Imagine you opened up the paper today and turned to the comics section. Right there, in the middle of the page, is a brand new Peanuts cartoon, drawn by someone else. Maybe it’s someone who was close to Shultz. Perhaps someone who studied under him and helped him finish up the last few comics. Whatever. It would still bother you, right?
Well, now you know how I feel about The Muppets.
Several weeks ago, I put this video on the Animation Aficionados facebook page. I picked the video specifically, because it’s Jim Henson singing and doing a character other than Kermit. I noted that Jim had a very gentle singing voice, even when playing such a rough character. Even so, I think people still misunderstood my point in this exercise, as I get the impression that some folks think that I’m trying to draw a comparison to Steve Whitmire. I’m not.
Perhaps I should have been more general. Jim Henson was a gentle person. Granted, he could have a rather sharp and wicked sense of humor. But he was a daydreamer, a creator, and a storyteller. He lived to make people smile and laugh. Sometimes he’d make you cry. He could tug at the strings of your heart, but he always did so gently. Jim Henson’s gentleness wasn’t just a quality of his voice. It was the personality he put into his performances. Of all the artist that I’ve ever looked up to, I’ve looked up to Jim Henson the most.
What irritates me is that people still think that this is about Kermit. The puppet itself is superfluous. it’s merely a device through which the performer reaches to the audience. The point here is that it’s the performer that makes the act. Not the character.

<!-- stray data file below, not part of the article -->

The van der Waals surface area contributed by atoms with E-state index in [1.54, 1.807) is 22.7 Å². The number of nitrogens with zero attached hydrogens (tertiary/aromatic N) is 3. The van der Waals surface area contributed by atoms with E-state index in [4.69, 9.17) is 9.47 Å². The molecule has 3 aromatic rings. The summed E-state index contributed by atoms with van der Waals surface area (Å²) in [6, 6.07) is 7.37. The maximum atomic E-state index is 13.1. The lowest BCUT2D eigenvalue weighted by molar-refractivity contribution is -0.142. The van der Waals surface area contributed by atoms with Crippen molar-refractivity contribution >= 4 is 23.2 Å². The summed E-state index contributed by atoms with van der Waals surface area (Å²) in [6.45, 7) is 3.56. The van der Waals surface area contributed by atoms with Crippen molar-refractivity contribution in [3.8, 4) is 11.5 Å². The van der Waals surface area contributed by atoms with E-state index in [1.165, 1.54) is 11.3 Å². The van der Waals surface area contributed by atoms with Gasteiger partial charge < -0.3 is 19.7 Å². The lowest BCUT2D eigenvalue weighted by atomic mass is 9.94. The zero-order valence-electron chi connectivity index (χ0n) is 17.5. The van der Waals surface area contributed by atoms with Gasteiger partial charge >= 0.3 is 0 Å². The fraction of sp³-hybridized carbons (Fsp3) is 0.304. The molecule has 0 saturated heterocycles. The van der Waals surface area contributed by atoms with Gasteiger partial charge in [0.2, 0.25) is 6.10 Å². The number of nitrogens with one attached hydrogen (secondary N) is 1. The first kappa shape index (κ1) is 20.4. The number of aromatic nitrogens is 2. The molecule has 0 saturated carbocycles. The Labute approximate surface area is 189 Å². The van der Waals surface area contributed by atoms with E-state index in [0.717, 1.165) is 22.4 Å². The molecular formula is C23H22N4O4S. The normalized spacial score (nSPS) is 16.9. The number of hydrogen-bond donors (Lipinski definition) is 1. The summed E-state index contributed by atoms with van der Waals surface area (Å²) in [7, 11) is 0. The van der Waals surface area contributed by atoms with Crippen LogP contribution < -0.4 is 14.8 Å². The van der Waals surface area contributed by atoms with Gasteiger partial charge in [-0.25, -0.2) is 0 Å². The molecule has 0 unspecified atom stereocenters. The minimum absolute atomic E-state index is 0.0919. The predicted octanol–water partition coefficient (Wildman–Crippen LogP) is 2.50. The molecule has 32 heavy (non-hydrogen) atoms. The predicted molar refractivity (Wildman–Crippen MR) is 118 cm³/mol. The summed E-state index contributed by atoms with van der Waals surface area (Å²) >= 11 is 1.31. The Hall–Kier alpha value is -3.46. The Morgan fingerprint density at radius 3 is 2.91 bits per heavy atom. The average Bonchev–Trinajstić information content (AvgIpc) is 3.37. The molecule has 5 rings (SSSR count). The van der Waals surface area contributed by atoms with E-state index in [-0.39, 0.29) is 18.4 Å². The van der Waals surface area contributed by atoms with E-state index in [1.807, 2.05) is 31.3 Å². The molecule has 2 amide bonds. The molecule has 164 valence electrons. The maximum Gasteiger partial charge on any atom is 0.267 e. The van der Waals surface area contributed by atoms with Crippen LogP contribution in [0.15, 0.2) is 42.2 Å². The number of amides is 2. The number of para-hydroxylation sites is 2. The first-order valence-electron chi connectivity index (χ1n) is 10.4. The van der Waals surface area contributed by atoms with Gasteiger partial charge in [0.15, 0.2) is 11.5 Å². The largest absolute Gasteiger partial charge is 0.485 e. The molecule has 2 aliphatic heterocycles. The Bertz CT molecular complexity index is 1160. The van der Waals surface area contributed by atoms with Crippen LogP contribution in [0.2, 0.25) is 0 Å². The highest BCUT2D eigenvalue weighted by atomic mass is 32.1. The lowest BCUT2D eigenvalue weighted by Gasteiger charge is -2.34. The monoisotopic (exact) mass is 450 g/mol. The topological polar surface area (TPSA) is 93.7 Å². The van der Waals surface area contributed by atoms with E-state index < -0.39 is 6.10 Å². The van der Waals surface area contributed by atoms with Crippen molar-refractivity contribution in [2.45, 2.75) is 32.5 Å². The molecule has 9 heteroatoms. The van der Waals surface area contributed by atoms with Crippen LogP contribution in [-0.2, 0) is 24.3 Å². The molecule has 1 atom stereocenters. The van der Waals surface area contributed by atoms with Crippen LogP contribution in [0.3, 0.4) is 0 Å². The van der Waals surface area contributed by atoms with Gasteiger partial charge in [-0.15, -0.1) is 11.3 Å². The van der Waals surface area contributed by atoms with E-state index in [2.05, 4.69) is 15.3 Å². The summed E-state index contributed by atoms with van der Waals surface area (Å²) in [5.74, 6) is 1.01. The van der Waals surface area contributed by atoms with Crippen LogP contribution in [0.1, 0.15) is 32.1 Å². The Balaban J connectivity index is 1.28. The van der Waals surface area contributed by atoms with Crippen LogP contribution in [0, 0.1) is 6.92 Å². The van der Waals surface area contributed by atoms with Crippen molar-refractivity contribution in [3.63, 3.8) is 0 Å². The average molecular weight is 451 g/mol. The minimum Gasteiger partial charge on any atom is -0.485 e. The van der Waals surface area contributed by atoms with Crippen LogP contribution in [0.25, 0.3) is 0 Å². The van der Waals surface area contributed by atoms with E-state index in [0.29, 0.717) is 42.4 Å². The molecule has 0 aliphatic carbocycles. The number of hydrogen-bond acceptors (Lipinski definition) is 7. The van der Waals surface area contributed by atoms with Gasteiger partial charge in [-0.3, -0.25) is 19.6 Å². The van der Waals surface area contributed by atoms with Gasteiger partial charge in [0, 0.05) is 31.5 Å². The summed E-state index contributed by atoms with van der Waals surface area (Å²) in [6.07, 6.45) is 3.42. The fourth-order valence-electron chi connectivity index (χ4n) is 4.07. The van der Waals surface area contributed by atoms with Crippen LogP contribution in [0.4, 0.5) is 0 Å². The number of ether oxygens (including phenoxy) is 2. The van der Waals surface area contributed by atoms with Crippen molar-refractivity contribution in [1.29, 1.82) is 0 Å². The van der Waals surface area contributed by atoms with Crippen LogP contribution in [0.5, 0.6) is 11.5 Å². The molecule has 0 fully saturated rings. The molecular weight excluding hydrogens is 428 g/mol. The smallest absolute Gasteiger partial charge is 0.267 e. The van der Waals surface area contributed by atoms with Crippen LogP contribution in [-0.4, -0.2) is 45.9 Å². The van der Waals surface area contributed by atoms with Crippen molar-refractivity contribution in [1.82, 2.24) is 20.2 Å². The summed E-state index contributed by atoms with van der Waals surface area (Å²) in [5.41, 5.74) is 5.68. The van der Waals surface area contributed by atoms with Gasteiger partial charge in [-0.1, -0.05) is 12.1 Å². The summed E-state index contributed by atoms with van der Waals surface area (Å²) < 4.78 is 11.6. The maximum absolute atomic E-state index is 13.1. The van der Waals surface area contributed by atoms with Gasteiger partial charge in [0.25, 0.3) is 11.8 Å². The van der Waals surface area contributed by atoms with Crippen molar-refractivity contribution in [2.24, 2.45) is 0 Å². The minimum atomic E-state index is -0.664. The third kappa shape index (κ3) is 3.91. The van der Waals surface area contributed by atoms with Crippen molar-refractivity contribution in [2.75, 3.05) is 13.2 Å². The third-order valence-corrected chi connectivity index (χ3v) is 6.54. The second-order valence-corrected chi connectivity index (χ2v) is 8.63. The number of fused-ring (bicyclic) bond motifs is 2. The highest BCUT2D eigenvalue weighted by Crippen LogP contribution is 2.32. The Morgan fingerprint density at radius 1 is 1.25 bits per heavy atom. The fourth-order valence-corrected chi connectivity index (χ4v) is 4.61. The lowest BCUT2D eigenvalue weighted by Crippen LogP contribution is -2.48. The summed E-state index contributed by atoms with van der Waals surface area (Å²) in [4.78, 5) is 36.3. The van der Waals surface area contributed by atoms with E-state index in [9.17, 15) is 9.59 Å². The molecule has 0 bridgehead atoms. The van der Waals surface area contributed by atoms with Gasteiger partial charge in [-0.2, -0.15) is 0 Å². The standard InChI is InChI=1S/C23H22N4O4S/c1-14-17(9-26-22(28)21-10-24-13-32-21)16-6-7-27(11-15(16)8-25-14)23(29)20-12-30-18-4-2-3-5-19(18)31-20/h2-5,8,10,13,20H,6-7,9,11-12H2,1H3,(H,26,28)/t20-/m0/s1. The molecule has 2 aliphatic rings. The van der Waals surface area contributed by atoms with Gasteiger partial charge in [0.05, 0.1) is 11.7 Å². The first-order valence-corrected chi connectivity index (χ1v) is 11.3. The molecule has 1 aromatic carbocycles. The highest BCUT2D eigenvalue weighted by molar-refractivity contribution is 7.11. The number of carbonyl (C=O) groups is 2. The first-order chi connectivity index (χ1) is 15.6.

I feel the same way about other classic revivals as well, but not necessarily all. Think about how many times you’ve seen Bugs Bunny or Mickey Mouse brought back. Even when it seems like a noble attempt, they ultimately always seem very forgettable, as they fade rapidly from our memory. Nothing ever touches us like the original cartoons did. It amazes me that nobody learns the lesson from this, which is that the reason why we have such fond memories of these characters is because of the people who were bringing these characters to life in the first place.
I’m not saying that nobody is allowed to revive a character, though. Sometimes it is done right. For instance, Bruce Timm basically redefined Batman and then created his own version of the DC Universe. But that’s because Bruce Timm is a great storyteller. These characters thrived because of the creative force behind them, and instances such as this are rare. The way companies think now, the marquee is all that matters, but without someone like Bruce Timm leading the charge, the efforts would have fallen as flat as anythinge else when handled by someone who doesn’t have the vision of a great storyteller.
To me, the Muppets is a meaningless marquee in a world without Jim Henson. It doesn’t convey any emotion to me. When I was a kid, it did, but that was because I knew that there was a vision behind it. The vision was that of a man who I still regard as one of the greatest entertainers who ever lived. Whenever I see Muppet programs that have been produced in the wake of his passing, it feels stagnant, uncreative, and directionless.
It’s like watching an amateur trying to do a George Carlin stand-up routine. He can tell all the same jokes, but he’ll never have the presence of the man himself.
And from what I’ve heard, things haven’t changed. Why is “Rainbow Connection” in the new movie? There was a time when the Muppets would come up with their own songs and they’d have a new set with each film. I admit, it’s not as bad as the licensed music in Muppets From Space, but still, the problem I have is that Disney is trying to get everyone excited about the Muppets, but they don’t seem willing to deliver what the Muppets were actually all about.
I’ve made a decision. We’re going to be doing a show about the Muppets soon, but I’m not going to see the new movie until after we do the show. I’ve thought about it. Whether I love it or I hate it, those views should not be the focus of the show. I want it to be about Jim. And Richard. And everyone else who ever brought a smile to my face.
I’m a fan of the storyteller. Not the marquee.